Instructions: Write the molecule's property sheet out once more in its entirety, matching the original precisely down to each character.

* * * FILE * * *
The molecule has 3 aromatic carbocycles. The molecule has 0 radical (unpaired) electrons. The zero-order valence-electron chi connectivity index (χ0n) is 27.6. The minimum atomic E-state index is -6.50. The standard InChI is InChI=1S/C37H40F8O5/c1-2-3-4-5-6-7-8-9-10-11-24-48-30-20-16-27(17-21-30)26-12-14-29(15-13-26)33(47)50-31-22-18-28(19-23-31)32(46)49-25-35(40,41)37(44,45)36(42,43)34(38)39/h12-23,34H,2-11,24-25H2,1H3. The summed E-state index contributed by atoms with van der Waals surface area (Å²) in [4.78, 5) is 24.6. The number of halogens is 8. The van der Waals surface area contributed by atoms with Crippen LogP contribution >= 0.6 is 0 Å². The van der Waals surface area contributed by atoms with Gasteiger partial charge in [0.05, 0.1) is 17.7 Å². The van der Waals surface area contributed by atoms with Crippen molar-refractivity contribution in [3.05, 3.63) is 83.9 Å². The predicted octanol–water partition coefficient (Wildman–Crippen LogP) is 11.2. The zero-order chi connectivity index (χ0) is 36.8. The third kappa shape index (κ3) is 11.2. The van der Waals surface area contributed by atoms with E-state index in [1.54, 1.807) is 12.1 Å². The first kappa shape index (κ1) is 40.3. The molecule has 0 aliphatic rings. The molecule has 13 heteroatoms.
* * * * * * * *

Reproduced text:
The molecule has 3 aromatic carbocycles. The molecule has 0 radical (unpaired) electrons. The zero-order valence-electron chi connectivity index (χ0n) is 27.6. The minimum atomic E-state index is -6.50. The standard InChI is InChI=1S/C37H40F8O5/c1-2-3-4-5-6-7-8-9-10-11-24-48-30-20-16-27(17-21-30)26-12-14-29(15-13-26)33(47)50-31-22-18-28(19-23-31)32(46)49-25-35(40,41)37(44,45)36(42,43)34(38)39/h12-23,34H,2-11,24-25H2,1H3. The summed E-state index contributed by atoms with van der Waals surface area (Å²) in [4.78, 5) is 24.6. The number of halogens is 8. The van der Waals surface area contributed by atoms with Crippen LogP contribution >= 0.6 is 0 Å². The van der Waals surface area contributed by atoms with Gasteiger partial charge in [0.05, 0.1) is 17.7 Å². The van der Waals surface area contributed by atoms with Crippen molar-refractivity contribution in [3.05, 3.63) is 83.9 Å². The predicted octanol–water partition coefficient (Wildman–Crippen LogP) is 11.2. The zero-order chi connectivity index (χ0) is 36.8. The third kappa shape index (κ3) is 11.2. The van der Waals surface area contributed by atoms with E-state index in [1.54, 1.807) is 12.1 Å². The first kappa shape index (κ1) is 40.3. The molecule has 0 aliphatic rings. The molecule has 13 heteroatoms.